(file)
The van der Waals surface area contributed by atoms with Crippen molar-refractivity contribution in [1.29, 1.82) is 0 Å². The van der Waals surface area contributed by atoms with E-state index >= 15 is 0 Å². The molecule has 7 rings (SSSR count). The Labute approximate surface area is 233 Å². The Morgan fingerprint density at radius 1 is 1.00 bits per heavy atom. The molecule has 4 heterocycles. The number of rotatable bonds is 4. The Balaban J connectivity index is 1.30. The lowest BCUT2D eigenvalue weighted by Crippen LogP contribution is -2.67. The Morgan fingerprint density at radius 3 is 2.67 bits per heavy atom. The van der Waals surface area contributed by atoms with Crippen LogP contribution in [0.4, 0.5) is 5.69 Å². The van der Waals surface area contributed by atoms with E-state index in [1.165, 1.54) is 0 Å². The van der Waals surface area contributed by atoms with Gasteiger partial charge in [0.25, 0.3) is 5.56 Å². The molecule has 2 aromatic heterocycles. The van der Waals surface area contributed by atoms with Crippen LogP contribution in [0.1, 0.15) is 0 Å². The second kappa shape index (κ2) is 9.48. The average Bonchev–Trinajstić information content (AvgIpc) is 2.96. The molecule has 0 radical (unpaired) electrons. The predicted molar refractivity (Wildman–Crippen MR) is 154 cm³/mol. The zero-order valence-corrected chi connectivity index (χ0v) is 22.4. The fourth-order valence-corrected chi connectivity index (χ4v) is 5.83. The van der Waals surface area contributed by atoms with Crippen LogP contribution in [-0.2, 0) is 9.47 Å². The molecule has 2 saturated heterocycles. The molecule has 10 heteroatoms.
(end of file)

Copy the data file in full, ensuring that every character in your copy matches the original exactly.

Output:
The van der Waals surface area contributed by atoms with Crippen molar-refractivity contribution in [1.29, 1.82) is 0 Å². The van der Waals surface area contributed by atoms with E-state index >= 15 is 0 Å². The molecule has 7 rings (SSSR count). The Labute approximate surface area is 233 Å². The Morgan fingerprint density at radius 1 is 1.00 bits per heavy atom. The molecule has 4 heterocycles. The number of rotatable bonds is 4. The Balaban J connectivity index is 1.30. The lowest BCUT2D eigenvalue weighted by Crippen LogP contribution is -2.67. The Morgan fingerprint density at radius 3 is 2.67 bits per heavy atom. The van der Waals surface area contributed by atoms with Crippen LogP contribution in [0.4, 0.5) is 5.69 Å². The van der Waals surface area contributed by atoms with E-state index in [1.165, 1.54) is 0 Å². The van der Waals surface area contributed by atoms with Gasteiger partial charge in [0.25, 0.3) is 5.56 Å². The molecule has 2 aromatic heterocycles. The van der Waals surface area contributed by atoms with Crippen LogP contribution in [0.1, 0.15) is 0 Å². The second kappa shape index (κ2) is 9.48. The average Bonchev–Trinajstić information content (AvgIpc) is 2.96. The molecule has 0 radical (unpaired) electrons. The predicted molar refractivity (Wildman–Crippen MR) is 154 cm³/mol. The zero-order valence-corrected chi connectivity index (χ0v) is 22.4. The fourth-order valence-corrected chi connectivity index (χ4v) is 5.83. The van der Waals surface area contributed by atoms with Crippen LogP contribution in [-0.2, 0) is 9.47 Å². The molecule has 2 saturated heterocycles. The molecule has 10 heteroatoms.